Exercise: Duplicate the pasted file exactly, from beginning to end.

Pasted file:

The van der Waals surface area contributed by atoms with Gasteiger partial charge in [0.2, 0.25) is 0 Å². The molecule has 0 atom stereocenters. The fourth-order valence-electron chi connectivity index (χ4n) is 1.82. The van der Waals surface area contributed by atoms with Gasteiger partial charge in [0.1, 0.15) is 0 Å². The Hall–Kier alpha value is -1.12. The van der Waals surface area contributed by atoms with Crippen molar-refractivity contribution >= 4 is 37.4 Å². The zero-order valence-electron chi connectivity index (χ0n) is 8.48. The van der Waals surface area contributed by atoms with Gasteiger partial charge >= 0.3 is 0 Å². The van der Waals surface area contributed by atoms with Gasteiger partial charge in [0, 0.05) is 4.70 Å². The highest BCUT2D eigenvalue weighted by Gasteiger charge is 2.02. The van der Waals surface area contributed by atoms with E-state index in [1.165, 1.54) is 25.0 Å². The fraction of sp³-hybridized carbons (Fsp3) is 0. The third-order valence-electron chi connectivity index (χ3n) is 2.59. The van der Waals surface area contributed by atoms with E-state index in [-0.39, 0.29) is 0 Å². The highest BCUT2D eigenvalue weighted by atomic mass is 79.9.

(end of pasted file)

The van der Waals surface area contributed by atoms with Gasteiger partial charge in [0.2, 0.25) is 0 Å². The molecule has 0 atom stereocenters. The fourth-order valence-electron chi connectivity index (χ4n) is 1.82. The van der Waals surface area contributed by atoms with Gasteiger partial charge in [0.1, 0.15) is 0 Å². The Hall–Kier alpha value is -1.12. The van der Waals surface area contributed by atoms with Crippen molar-refractivity contribution >= 4 is 37.4 Å². The zero-order valence-electron chi connectivity index (χ0n) is 8.48. The van der Waals surface area contributed by atoms with Gasteiger partial charge >= 0.3 is 0 Å². The van der Waals surface area contributed by atoms with Gasteiger partial charge in [0, 0.05) is 4.70 Å². The highest BCUT2D eigenvalue weighted by Gasteiger charge is 2.02. The van der Waals surface area contributed by atoms with E-state index in [1.165, 1.54) is 25.0 Å². The fraction of sp³-hybridized carbons (Fsp3) is 0. The third-order valence-electron chi connectivity index (χ3n) is 2.59. The van der Waals surface area contributed by atoms with E-state index in [-0.39, 0.29) is 0 Å². The highest BCUT2D eigenvalue weighted by atomic mass is 79.9.